The chair of Louisiana State University’s Board of Supervisors wrote a letter to Oregon State University’s governing board Monday, strongly criticizing F. King Alexander — the former LSU president now currently at the helm of OSU.

Related: OSU president offers resignation amid growing criticism over handling of sexual misconduct allegations

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People in the OSU community and beyond have been calling for Alexander’s resignation after the law firm Husch Blackwell released a report detailing the mishandling of sexual misconduct allegations at Louisiana State University, some of which took place while Alexander was leading the university from 2013 to 2019. He took over at OSU last summer.

LSU’s board Chair Robert Dampf wrote his OSU counterpart, Chair Rani Borkar Monday admonishing Alexander — specifically comments Alexander had made about LSU in an Oregon State board meeting last week.

“Our community is far more advanced than many of the challenges that I had to deal with at LSU, which is a good thing,” Alexander told OSU trustees regarding the university’s handling of Title IX complaints. “We have higher expectations.”

In the letter, originally published by the Greater Baton Rouge Business Report, the LSU leader writes that he is “beyond offended by Dr. Alexander’s arrogant and condescending comments about Louisiana’s culture, our state and our university.”

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Dampf also wrote that Alexander had not told the OSU board fully about his interactions with Husch Blackwell for the report.

At that OSU board meeting, a trustee had noted that the law firm had only asked Alexander “13 written questions” instead of verbally interviewing him for the report, and Alexander in turn expressed his frustrations of not being able to give more input to Husch Blackwell.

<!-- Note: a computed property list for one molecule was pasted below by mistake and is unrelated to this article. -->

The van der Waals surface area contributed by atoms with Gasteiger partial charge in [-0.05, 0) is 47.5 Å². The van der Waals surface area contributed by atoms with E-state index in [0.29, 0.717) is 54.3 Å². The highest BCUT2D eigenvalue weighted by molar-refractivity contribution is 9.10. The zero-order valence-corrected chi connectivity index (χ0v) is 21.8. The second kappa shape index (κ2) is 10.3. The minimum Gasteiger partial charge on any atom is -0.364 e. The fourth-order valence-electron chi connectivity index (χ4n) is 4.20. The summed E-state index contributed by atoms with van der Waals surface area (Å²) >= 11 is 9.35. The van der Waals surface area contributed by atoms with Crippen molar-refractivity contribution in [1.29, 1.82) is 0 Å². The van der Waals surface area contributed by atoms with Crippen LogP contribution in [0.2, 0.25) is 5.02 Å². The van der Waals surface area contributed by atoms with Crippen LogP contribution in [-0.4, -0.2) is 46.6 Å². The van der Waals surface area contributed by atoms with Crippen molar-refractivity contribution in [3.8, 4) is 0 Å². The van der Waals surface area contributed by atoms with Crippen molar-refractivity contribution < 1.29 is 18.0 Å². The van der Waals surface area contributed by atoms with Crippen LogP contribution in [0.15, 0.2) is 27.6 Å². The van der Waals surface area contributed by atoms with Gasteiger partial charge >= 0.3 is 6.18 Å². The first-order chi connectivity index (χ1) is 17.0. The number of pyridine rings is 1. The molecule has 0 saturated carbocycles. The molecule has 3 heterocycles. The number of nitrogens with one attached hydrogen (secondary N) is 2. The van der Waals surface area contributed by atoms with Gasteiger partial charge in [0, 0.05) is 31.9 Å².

Dampf said that account of events is not true.

“In actuality, Dr. Alexander was twice invited to be interviewed and instead communicated through Oregon State’s general counsel that he would only accept questions in writing,” Dampf wrote. “Husch Blackwell consented when it was the only way to get answers from Dr. Alexander, but stated their preference for a live interview so that there could be follow up questions.”

He continued: “Had Dr. Alexander accepted the invitation for a detailed interview, naturally the report would have included many of the details he indicated that he wished he would have been able to provide, and perhaps he wouldn’t be in the position he currently faces.”

OSU spokesperson Steve Clark said the university read the letter with interest.

“LSU’s concerns with President Alexander’s statements about his time at LSU seemingly would have [been] better addressed directly to F. King Alexander and not OSU’s Chair of the Board of Trustees,” Clark said. “As a university we look forward to seeing the progress in advancing Title IX at Louisiana State University and at all universities and colleges nationally, given the recommendations of the Husch Blackwell report.”

In the LSU report, the law firm’s investigators said they collected 75,000 pages worth of documents, more than 60 interviews with LSU employees and 27 community outreach interview sessions, but they only got one and a half pages worth of responses from Alexander, Dampf noted.

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